PENINSULA - General Federated Woman's Club-Pacific Shores recently received recognition for their leadership, fundraising, domestic violence awareness, international affairs, arts in the community, and education efforts - not bad for a club with only six members.

Started in 2003 by Cheryl Holman, the Peninsula club get together for friendship and fun. Meeting once a month, Joyce Wingett, Pinkie Eggleston, Pam Donovan, Cheryl Holman, Noralee Stanton, and Veronica Frink meet for lunch, have potlucks, craft together and strive to make an impact through local community service projects and helping other charitable organizations.

In conjunction with the Ocean Beach Hospital Auxiliary, the group sponsors the Women's Heart to Heart Luncheon each February. The ladies also get together to make "comfort pillows" for breast cancer patients.

For the past few years, the ladies have held craft workdays to make as many as 36 denim totes for Head Start kids, which are personalized with each child's name and used to take paperwork to and from school. They've also made emergency backpacks for the kids, which hold bottles of water, snacks and other things each of them might need following a fire or earthquake.

Other community projects include providing school supplies and female-inspired books to local schools; putting together holiday food baskets for needy families; donating Visa gift cards and toiletries to a local women's shelter; holding a garage sale fundraiser each summer; donating money to PACE; assisting with funds for parenting classes; and making baby blankets, hats and other items to sell at the Ocean Beach Hospital gift shop.

Though they tend to focus their efforts locally, GFWC-Pacific Shores' involvement spans the globe, such as purchasing flocks of chickens for women to raise and help feed their families in third-world countries. Currently, members are knitting and crocheting hats for newborns up to 18-year-olds. The hats are sent to the Treehouse organization in King County, where they will be distributed to foster children. Last year they sent off 55 hats to keep kids' heads warm and cozy.

GFWC-Pacific Shores is always looking for new members and worthy local projects to work on.

"Just with a small group I think we can accomplish quite a bit," says Wingett. "But more people with ideas is very valuable."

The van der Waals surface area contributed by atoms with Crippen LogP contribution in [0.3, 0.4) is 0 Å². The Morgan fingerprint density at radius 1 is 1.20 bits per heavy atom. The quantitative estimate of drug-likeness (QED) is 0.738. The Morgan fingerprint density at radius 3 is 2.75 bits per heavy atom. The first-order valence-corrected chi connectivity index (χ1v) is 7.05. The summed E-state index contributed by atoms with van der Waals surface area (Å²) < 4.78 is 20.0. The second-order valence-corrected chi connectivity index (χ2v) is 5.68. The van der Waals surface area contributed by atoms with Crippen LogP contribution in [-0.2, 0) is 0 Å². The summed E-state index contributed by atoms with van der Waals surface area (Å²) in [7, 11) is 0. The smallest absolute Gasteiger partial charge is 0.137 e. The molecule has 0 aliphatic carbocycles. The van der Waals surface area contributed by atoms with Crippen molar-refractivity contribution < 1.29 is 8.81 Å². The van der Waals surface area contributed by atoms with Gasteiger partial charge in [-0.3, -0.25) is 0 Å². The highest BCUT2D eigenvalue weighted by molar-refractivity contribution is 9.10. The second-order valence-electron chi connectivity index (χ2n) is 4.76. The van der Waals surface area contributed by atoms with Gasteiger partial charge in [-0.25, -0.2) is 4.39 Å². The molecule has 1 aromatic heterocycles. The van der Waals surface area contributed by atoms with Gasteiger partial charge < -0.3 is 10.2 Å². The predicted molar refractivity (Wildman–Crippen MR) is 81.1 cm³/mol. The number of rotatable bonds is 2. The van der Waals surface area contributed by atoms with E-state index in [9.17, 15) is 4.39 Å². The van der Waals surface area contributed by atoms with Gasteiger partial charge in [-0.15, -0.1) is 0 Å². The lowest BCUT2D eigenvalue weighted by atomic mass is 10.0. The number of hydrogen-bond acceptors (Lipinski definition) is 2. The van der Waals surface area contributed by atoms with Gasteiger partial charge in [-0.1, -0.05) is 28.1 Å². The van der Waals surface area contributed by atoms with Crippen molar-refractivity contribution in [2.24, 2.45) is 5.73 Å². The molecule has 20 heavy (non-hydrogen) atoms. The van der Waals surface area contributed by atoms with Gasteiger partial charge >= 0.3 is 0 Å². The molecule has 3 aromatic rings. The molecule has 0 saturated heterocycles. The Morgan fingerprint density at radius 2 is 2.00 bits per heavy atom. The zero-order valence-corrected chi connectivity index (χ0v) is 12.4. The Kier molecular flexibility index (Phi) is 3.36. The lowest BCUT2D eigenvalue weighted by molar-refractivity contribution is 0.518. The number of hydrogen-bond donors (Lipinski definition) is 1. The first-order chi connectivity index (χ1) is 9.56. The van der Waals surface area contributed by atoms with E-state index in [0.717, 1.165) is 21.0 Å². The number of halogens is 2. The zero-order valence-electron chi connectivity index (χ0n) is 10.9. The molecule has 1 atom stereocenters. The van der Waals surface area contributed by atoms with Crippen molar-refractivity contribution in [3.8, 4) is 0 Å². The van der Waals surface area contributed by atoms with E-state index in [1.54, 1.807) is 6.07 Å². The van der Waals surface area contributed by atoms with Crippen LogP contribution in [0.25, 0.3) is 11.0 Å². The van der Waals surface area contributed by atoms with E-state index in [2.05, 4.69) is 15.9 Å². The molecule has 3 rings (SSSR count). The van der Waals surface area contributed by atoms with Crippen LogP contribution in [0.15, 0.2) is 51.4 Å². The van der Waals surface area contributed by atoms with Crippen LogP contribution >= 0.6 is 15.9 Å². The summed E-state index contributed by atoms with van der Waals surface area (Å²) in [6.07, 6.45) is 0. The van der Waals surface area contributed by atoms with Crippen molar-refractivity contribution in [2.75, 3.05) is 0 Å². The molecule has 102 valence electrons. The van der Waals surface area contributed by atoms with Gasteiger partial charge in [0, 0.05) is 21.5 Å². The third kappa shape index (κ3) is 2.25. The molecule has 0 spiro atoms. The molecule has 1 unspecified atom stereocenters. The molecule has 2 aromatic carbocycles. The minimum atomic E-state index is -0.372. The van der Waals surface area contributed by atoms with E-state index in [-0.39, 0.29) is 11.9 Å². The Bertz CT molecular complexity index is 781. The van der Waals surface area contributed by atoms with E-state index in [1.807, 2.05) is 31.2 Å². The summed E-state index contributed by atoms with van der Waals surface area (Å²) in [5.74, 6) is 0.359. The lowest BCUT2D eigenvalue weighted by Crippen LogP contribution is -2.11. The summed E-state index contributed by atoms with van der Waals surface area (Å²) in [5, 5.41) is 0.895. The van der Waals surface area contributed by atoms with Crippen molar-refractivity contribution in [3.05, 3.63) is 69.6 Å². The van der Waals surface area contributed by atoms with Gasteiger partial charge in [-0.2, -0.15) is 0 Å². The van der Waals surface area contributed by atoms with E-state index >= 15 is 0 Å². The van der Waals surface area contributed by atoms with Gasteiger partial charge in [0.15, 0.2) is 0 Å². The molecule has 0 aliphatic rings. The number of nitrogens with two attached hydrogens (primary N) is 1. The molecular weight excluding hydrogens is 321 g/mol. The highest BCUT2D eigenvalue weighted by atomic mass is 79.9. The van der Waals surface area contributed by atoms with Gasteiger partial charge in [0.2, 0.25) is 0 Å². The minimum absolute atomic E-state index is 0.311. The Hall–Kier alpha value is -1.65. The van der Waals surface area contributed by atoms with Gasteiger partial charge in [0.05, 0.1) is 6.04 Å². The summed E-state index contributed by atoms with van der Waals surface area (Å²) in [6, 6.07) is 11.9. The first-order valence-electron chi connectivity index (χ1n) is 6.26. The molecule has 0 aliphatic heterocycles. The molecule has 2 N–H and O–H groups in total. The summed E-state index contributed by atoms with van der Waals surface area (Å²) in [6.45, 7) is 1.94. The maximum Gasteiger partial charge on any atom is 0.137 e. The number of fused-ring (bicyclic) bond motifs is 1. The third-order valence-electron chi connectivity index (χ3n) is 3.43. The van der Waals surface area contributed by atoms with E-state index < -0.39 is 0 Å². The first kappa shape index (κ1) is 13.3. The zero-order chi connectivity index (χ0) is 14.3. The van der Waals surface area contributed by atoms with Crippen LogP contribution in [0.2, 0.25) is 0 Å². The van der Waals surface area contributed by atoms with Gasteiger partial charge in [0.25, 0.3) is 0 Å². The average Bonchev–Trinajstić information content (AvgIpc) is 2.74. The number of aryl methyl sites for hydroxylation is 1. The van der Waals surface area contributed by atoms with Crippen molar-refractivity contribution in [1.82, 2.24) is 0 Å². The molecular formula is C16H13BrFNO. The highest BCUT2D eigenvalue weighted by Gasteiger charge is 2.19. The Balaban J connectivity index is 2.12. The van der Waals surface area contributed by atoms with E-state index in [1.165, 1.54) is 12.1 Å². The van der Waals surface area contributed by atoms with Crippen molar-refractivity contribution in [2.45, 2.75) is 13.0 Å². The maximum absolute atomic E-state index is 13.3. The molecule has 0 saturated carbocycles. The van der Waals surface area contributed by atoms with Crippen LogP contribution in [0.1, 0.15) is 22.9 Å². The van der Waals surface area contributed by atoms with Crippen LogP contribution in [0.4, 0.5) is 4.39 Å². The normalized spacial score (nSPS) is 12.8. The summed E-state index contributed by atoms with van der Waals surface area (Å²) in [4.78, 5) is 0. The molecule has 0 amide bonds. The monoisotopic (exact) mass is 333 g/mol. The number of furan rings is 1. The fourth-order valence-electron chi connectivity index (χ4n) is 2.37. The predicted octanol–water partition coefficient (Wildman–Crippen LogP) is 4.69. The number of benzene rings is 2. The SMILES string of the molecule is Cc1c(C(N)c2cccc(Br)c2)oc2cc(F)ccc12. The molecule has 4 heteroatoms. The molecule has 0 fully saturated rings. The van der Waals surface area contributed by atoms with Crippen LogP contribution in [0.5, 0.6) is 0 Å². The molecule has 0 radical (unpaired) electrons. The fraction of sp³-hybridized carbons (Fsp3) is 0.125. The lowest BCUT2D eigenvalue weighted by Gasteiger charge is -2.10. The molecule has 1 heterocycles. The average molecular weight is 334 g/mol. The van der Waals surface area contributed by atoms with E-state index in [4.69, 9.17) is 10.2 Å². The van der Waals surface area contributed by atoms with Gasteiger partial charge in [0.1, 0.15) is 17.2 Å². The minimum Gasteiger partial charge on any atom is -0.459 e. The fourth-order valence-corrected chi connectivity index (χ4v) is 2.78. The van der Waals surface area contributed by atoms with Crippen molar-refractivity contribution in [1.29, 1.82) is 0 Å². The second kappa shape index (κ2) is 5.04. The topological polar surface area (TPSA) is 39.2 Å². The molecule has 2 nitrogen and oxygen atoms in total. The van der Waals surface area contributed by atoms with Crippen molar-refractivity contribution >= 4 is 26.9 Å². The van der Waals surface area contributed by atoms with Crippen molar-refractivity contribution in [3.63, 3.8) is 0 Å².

Established in 1890, the General Federation of Women's Clubs' origination is traced back to Jane Cunningham Croly, a journalist who was denied admission to a press club dinner because she was a woman. Now headquartered in Washington, D.C., GFWC has approximately 4,000 clubs and 100,000 members worldwide. According to the federation's statistics, every year approximately 13 million hours and $37 million are donated through the success of 168,400 GFWC club projects.

While advocating on behalf of women, children and families, GFWC members are strong supporters of education, the arts, natural resource preservation, healthy lifestyles, and the elderly and disabled. Described as "grassroots advocates," the active ladies are committed to involvement, unity, leadership, networking, caring and responding to the needs in their communities - each day following their motto, "Unity in Diversity."

According to their headquarters, "GFWC is credited with establishing 75 percent of the country's public libraries, developing kindergartens in the public schools, and advancing the Pure Food and Drug Act. Federation members continue to initiate innovative programs on issues of national and international prominence, including child labor, youth suicide prevention, alcohol and drug abuse education for women and children, the Family and Medical Leave Act, the Violence Against Women Act, literacy, pay equity and conservation."

Members create programs and projects advocating the arts, conservation, education, home life, international affairs and public affairs. In addition, members of GFWC-Washington State dedicate their time to legislative outreach, conservation workshops, their Women's Information Center, scholarships, community service projects and Federation Forest State Park. Washington state has five GFWC districts, which is made up of 44 clubs and approximately 700 members.

For more information about GFWC, call 800-443-GFWC or log onto (www.gfwc.org). To find out more about joining GFWC-Pacific Shores, contact Joyce Wingett at 665-2510. The club's next meeting will be held at noon on June 18 at All the Tea and China in Ilwaco - drop in and bring a friend!

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